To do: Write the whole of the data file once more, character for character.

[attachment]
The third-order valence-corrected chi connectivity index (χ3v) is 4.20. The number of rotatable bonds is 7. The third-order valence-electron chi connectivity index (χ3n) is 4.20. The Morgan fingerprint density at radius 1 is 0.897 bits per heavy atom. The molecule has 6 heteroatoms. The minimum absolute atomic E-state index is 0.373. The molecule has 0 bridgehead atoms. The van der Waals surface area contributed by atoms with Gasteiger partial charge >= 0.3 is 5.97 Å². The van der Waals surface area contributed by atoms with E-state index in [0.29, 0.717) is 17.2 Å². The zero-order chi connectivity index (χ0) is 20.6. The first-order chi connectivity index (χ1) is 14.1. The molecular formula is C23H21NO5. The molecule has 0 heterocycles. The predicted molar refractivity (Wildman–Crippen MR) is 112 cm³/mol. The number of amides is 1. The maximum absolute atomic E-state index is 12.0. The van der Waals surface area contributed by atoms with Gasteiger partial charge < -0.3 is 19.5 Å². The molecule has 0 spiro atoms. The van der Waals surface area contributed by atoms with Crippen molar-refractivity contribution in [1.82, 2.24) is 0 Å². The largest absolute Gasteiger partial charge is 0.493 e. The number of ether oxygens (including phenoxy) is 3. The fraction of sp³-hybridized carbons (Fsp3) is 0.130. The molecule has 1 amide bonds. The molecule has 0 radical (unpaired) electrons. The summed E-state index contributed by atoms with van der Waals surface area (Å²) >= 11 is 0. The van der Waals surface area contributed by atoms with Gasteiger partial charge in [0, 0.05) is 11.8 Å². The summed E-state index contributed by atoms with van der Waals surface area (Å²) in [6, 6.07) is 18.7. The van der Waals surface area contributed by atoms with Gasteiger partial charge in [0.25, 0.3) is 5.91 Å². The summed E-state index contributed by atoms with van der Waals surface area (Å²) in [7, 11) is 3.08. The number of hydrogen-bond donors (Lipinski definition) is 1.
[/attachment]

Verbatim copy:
The third-order valence-corrected chi connectivity index (χ3v) is 4.20. The number of rotatable bonds is 7. The third-order valence-electron chi connectivity index (χ3n) is 4.20. The Morgan fingerprint density at radius 1 is 0.897 bits per heavy atom. The molecule has 6 heteroatoms. The minimum absolute atomic E-state index is 0.373. The molecule has 0 bridgehead atoms. The van der Waals surface area contributed by atoms with Gasteiger partial charge >= 0.3 is 5.97 Å². The van der Waals surface area contributed by atoms with E-state index in [0.29, 0.717) is 17.2 Å². The zero-order chi connectivity index (χ0) is 20.6. The first-order chi connectivity index (χ1) is 14.1. The molecular formula is C23H21NO5. The molecule has 0 heterocycles. The predicted molar refractivity (Wildman–Crippen MR) is 112 cm³/mol. The number of amides is 1. The maximum absolute atomic E-state index is 12.0. The van der Waals surface area contributed by atoms with Gasteiger partial charge < -0.3 is 19.5 Å². The molecule has 0 spiro atoms. The van der Waals surface area contributed by atoms with Crippen molar-refractivity contribution in [1.82, 2.24) is 0 Å². The largest absolute Gasteiger partial charge is 0.493 e. The number of ether oxygens (including phenoxy) is 3. The fraction of sp³-hybridized carbons (Fsp3) is 0.130. The molecule has 1 amide bonds. The molecule has 0 radical (unpaired) electrons. The summed E-state index contributed by atoms with van der Waals surface area (Å²) >= 11 is 0. The van der Waals surface area contributed by atoms with Gasteiger partial charge in [0, 0.05) is 11.8 Å². The summed E-state index contributed by atoms with van der Waals surface area (Å²) in [6, 6.07) is 18.7. The van der Waals surface area contributed by atoms with Gasteiger partial charge in [0.25, 0.3) is 5.91 Å². The summed E-state index contributed by atoms with van der Waals surface area (Å²) in [7, 11) is 3.08. The number of hydrogen-bond donors (Lipinski definition) is 1.